We have previously shown that EPCA-2 can serve as a highly specific and sensitive serum marker for prostate cancer. As a component of our validation of this marker, we have performed an initial evaluation of an assay that detects a distinct epitope of the same protein: EPCA-2.19. The goals of this study are to characterize the sensitivity and specificity of the EPCA-2.19 assay, in a non-screening population, and to demonstrate that such test based has similar characteristics as the initial assay produced.
Three hundred twenty-eight serum samples from men with PSA values < and >2.5 ng/ml who had negative biopsies, men with BPH, men with organ-confined and non-organ-confined prostate cancer, as well as control populations were evaluated using the EPCA-2.19 assay.
At a cut-off of 0.5 ng/ml and above, EPCA-2.19 has a specificity of 94% and a sensitivity of 91% in separating normal men with PSA < and >2.5 ng/ml, and men with BPH from those with prostate cancer. Receiver Operator Curve analyses of the EPCA-2.19 assay demonstrate an area under the curve of 0.982 (95% CI 0.952–0.996, P < 0.0001).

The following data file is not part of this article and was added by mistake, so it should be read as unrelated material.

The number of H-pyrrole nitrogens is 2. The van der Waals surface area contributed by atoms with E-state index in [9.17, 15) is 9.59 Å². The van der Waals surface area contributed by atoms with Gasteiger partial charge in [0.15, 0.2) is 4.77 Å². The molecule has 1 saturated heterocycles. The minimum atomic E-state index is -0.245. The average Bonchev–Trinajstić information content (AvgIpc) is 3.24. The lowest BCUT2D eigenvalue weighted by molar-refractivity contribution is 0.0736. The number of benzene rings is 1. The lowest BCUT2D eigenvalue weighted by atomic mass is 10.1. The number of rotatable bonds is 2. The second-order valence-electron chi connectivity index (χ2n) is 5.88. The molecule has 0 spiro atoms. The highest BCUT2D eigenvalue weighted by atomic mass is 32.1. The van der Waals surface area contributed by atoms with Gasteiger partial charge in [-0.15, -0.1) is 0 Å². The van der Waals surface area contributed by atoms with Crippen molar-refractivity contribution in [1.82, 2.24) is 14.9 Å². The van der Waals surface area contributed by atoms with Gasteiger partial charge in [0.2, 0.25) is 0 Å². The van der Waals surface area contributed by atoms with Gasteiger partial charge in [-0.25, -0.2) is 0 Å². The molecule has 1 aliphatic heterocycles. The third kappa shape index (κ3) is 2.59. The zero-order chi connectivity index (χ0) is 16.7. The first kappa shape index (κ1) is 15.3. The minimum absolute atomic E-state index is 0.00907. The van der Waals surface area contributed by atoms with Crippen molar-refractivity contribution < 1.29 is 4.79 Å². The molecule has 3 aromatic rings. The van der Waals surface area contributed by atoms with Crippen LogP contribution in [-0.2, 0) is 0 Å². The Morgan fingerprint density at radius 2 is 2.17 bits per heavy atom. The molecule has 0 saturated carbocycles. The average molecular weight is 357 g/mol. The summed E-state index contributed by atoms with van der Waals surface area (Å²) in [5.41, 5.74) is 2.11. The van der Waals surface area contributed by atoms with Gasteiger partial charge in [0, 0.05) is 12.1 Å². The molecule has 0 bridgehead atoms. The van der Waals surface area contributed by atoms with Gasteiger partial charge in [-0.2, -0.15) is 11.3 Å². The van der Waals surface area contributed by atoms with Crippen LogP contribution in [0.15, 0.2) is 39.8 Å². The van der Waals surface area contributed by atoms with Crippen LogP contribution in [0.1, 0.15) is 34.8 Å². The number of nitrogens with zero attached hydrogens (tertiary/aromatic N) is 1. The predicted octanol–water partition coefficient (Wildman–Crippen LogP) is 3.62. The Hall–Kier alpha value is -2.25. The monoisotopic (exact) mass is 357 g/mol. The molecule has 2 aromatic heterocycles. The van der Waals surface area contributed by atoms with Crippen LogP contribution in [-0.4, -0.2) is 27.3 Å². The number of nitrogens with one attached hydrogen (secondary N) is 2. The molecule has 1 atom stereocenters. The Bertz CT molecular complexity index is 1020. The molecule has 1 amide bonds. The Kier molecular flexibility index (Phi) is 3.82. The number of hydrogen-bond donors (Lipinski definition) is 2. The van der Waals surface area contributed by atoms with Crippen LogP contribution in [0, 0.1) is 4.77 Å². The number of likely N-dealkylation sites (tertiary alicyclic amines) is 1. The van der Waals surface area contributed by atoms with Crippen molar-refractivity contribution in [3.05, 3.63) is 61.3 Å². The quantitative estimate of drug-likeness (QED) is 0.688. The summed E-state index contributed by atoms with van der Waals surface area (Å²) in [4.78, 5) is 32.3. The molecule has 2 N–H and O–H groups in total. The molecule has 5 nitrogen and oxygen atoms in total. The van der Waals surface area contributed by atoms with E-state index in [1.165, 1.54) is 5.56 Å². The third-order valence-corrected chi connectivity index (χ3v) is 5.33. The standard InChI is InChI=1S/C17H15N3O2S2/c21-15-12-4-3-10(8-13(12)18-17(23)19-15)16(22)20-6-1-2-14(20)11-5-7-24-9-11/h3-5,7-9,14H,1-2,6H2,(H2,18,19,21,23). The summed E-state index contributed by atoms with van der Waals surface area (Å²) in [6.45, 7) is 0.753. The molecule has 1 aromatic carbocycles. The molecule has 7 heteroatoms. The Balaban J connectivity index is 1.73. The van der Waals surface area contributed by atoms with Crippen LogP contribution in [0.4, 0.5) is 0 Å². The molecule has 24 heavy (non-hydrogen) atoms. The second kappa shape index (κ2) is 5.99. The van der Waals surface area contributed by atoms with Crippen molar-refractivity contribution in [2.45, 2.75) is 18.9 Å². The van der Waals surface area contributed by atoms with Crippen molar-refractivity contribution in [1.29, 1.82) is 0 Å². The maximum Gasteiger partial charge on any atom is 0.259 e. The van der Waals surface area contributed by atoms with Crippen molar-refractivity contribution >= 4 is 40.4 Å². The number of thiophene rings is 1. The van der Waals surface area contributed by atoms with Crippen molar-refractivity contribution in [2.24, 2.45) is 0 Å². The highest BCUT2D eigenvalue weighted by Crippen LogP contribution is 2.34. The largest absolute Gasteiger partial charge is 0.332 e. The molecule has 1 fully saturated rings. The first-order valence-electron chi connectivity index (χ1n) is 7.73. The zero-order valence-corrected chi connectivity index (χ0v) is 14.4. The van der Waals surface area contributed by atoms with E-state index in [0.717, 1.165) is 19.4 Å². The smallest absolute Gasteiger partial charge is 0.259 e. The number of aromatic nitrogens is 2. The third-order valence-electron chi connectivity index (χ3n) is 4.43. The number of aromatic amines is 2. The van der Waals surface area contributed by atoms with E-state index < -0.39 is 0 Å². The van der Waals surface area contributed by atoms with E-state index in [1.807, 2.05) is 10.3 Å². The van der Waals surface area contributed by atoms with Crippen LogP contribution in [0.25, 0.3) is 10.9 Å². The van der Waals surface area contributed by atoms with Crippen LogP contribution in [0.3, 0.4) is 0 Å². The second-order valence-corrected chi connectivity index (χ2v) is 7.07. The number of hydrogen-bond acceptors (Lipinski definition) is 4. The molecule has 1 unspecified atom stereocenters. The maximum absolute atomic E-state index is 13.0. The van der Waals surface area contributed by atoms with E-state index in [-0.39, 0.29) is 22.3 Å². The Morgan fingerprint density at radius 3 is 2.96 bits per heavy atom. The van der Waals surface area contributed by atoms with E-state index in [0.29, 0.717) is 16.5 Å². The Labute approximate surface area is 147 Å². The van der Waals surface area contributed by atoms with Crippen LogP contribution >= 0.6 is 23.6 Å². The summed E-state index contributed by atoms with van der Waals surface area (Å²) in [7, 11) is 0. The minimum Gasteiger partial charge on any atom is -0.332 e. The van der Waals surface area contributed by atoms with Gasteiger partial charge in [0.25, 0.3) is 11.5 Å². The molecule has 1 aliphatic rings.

This study confirms our earlier findings that the assay that detects against a second epitope of EPCA-2 yields almost identical results to those obtained for the first published assay (EPCA-2.22). While this provides some validation of our earlier studies, larger multi-institutional studies still need to be performed.
prostate cancer; proteomics; biomarkers; nuclear matrix; immunoassay